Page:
“To help counter rising costs, shrinking reimbursement, and heavy patient volume, physician practices need a practical approach to organizing and retrieving patient information,” says Steele. Existing technologies offer today’s busy medical practices common-sense solutions to document management. In fact, according to Steele, “physician groups that implement a document management solution not only do well—but also thrive—without an EHR!”

One such solution is SRS Chart Manager™, available from SRS Software. Medical practices of all sizes, from primary care to subspecialties, use SRS Chart Manager to eliminate paper charts, streamline operations, improve information flow, enhance patient care, and reduce costs. The software, according to Steele, is “easy to use, easy to learn, and easy to afford.”

Key features of the SRS Chart Manager include:

  • A paperless system—The software program scans paper documents into a database that allows practices 24/7/365 access to patients’ charts from any remote location through a high-speed Internet connection. The product is designed to work with any type of computer or electronic tablet.
  • Physician workflow improvements—Doctors can review all patient information electronically rather than pulling paper charts. The system allows physicians to do electronic prescriptions, flow sheeting, and order entry; attach lab or imaging reports; and digitally sign reports.
  • Office staff workflow improvements—Nurses can handle 35 to 40 phone messages each day with quick access to test results and prescription information. Messages for physicians at different office sites can be placed, accessed, and acted-upon quickly.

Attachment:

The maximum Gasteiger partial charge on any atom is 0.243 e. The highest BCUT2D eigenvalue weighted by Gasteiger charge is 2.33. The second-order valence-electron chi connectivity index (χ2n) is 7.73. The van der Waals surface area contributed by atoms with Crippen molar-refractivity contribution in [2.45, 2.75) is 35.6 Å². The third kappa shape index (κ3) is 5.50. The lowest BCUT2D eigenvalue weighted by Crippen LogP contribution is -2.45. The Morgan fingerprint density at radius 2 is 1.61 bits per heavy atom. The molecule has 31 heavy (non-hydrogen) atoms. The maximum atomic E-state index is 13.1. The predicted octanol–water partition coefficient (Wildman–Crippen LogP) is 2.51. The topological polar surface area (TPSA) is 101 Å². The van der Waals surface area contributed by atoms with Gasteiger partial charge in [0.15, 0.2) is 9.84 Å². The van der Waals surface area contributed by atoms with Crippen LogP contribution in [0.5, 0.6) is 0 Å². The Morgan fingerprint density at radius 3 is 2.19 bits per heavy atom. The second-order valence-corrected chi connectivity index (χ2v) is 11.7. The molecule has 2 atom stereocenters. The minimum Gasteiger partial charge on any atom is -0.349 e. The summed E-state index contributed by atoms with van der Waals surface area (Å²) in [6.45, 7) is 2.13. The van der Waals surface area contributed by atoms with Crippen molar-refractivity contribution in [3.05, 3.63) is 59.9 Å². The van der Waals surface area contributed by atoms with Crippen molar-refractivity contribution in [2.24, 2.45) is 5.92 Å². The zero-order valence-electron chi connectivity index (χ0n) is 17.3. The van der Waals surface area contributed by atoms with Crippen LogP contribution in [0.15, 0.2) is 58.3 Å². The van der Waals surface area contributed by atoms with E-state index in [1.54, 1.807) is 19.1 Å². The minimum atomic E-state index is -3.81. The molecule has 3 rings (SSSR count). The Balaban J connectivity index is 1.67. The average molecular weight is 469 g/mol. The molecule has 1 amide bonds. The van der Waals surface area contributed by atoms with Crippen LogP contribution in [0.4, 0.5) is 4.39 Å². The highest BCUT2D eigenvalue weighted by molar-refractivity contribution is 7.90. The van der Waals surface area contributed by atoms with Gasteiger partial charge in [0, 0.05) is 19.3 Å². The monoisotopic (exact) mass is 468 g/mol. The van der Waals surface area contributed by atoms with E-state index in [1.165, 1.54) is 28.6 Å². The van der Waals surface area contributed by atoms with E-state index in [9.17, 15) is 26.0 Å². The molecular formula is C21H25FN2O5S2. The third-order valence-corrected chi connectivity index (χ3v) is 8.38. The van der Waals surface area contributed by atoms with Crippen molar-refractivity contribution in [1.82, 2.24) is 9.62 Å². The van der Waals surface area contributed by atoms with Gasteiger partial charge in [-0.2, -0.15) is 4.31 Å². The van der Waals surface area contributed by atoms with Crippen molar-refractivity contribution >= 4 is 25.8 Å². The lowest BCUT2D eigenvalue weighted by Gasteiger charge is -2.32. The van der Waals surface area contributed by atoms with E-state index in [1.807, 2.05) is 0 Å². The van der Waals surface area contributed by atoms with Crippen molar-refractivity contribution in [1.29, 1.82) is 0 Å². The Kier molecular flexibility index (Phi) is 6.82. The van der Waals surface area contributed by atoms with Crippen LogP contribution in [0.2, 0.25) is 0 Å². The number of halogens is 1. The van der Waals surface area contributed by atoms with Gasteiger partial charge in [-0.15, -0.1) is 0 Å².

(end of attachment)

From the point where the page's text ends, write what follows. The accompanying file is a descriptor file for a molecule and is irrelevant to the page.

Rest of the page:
• Barcode technology—Filing of paper documents is automatically digitized and filed in patient charts.
  • Ease of use—The system’s components are extremely user-friendly.
  • Lab interface—Immediate access to patient test result data is available electronically, routed from the lab directly into patient charts and physician inboxes for review and digital approval.
  • Digital imaging interface—Digital images (x-rays, ultrasound, CT scans, etc) are downloaded and placed directly into the patient’s electronic chart for viewing on the computer.
  • Savings on forms, paper, printing, and faxing costs—All forms are produced electronically from within SRS and are printed when needed by physicians and staff.

The number of records lost has been zero for practices using the SRS system. Another impressive statistic is the time it takes to train your practice’s physicians—approximately 20 minutes per doctor. Such factors contributed to SRS Software receiving “First Honors” for Best Document Imaging Solution at the May 2006 TEPR (Towards the Electronic Patient Record) annual meeting. This award recognizes SRS as an industry leader in health care document management.

“No one can predict the outcome of the federal eHealth initiative, but SRS can help practices become more efficient, effective, and organized starting today,” Steele says.

To learn more about EHR implementation, services, and the first steps towards paperless, check out these past articles from For the Business of Medicine:

To read more about the national eHealth initiative, see www.hhs.gov/healthit/ahiccharter.pdf.